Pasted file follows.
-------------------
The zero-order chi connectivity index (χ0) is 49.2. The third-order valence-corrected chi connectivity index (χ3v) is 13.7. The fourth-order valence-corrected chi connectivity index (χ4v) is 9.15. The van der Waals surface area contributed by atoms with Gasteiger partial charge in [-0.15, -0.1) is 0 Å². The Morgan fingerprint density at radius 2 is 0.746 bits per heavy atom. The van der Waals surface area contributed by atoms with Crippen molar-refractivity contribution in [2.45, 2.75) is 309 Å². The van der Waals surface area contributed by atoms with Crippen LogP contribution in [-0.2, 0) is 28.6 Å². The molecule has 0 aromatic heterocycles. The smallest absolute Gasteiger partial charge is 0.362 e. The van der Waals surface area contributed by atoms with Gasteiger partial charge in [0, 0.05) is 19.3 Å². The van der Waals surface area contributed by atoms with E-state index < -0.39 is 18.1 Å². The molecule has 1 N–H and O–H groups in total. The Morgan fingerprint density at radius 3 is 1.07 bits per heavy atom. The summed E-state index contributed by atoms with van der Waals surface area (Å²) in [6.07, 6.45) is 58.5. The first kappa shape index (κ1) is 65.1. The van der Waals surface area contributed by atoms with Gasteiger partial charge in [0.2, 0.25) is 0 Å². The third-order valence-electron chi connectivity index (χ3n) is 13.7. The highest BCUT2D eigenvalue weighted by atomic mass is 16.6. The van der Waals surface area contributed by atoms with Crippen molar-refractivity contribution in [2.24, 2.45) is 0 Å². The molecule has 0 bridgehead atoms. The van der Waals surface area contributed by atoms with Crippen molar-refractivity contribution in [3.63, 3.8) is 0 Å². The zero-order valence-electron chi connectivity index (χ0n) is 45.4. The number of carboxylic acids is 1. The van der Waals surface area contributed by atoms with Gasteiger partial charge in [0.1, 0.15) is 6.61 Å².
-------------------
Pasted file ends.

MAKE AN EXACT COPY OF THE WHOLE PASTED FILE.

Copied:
The zero-order chi connectivity index (χ0) is 49.2. The third-order valence-corrected chi connectivity index (χ3v) is 13.7. The fourth-order valence-corrected chi connectivity index (χ4v) is 9.15. The van der Waals surface area contributed by atoms with Gasteiger partial charge in [-0.15, -0.1) is 0 Å². The Morgan fingerprint density at radius 2 is 0.746 bits per heavy atom. The van der Waals surface area contributed by atoms with Crippen molar-refractivity contribution in [2.45, 2.75) is 309 Å². The van der Waals surface area contributed by atoms with Crippen LogP contribution in [-0.2, 0) is 28.6 Å². The molecule has 0 aromatic heterocycles. The smallest absolute Gasteiger partial charge is 0.362 e. The van der Waals surface area contributed by atoms with Gasteiger partial charge in [0, 0.05) is 19.3 Å². The van der Waals surface area contributed by atoms with E-state index < -0.39 is 18.1 Å². The molecule has 1 N–H and O–H groups in total. The Morgan fingerprint density at radius 3 is 1.07 bits per heavy atom. The summed E-state index contributed by atoms with van der Waals surface area (Å²) in [6.07, 6.45) is 58.5. The first kappa shape index (κ1) is 65.1. The van der Waals surface area contributed by atoms with Gasteiger partial charge in [0.2, 0.25) is 0 Å². The third-order valence-electron chi connectivity index (χ3n) is 13.7. The highest BCUT2D eigenvalue weighted by atomic mass is 16.6. The van der Waals surface area contributed by atoms with Crippen molar-refractivity contribution in [2.24, 2.45) is 0 Å². The molecule has 0 bridgehead atoms. The van der Waals surface area contributed by atoms with Crippen molar-refractivity contribution in [3.63, 3.8) is 0 Å². The zero-order valence-electron chi connectivity index (χ0n) is 45.4. The number of carboxylic acids is 1. The van der Waals surface area contributed by atoms with Gasteiger partial charge in [0.1, 0.15) is 6.61 Å².